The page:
Old dining room sets are destined to be dumped at transfer stations

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today's antiques.scott davisDo you have a 1930s to 1940s vintage dining room set in your home? Chances are that you do because there were an enormous number of those sets made during that period, as so many young couples got married and set up new homes in preparation for the young men to go off to war.  Needless to say, the sets were rarely used during the war days of the early ‘40s, and most were not used much more during the recovery years of the late ‘40s.

Then, once the baby boom started in the ‘50s, the sets might have been used during the holidays but rarely ever any other time, so most of them have endured in remarkably good condition despite being at least 75 years old. Today, most of the sets aren’t used at all except as catchalls for granny’s inherited knick-knacks and the “good china” that is used with equal infrequency.

Despite the fact that most of the sets have been preserved so well for so long, one of the biggest problems with them as antiques is that their designs are usually not of interest to collectors. Having been made during either the Great Depression or World War II, it only stands to reason in retrospect that there was very little innovation in furniture design during that 20 year span.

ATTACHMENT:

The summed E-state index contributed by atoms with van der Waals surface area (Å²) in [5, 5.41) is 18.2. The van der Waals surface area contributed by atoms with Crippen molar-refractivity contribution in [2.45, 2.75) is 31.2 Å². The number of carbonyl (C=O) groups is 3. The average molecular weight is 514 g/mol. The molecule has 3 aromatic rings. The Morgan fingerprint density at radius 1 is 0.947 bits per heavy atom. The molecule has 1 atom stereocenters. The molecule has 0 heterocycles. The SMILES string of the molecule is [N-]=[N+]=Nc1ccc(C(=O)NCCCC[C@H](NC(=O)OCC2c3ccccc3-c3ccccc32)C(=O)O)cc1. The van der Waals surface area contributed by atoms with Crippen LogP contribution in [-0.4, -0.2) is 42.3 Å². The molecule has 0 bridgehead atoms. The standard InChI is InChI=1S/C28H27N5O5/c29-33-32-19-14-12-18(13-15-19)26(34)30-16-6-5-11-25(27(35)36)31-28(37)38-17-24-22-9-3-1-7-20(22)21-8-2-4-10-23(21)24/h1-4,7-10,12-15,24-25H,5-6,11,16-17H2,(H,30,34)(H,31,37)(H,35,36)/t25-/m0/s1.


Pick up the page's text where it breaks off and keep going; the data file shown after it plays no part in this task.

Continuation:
With manufacturers all focusing on survival and/or the war effort, most furniture made during that period was slapped together using design elements companies had on hand from prior periods. It’s not unusual to find elements of the William & Mary, Chippendale, Sheraton, Hepplewhite, Empire, Victorian and art deco periods all rather flippantly combined together in one piece of furniture. That might make them interesting novelties, with no historical value.

The owners of those relics of a bygone ideal of a lifestyle that included frequent luxurious entertaining are now stuck with the reality that the sets never really did make sense for most families, and that they made even less sense for future generations. Today, most dining rooms are being converted to computer rooms and newer home designs don’t even include a formal dining room. That means those sets are almost all destined for landfills.  As such, expect most antiques and consignment shops to turn away all but the most remarkable examples.

Scott Davis operates Rhode Island Antiques Mall, 345 Fountain St., Pawtucket. Contact him at (401) 475-3400 or Scott@riantiquesmall.com.

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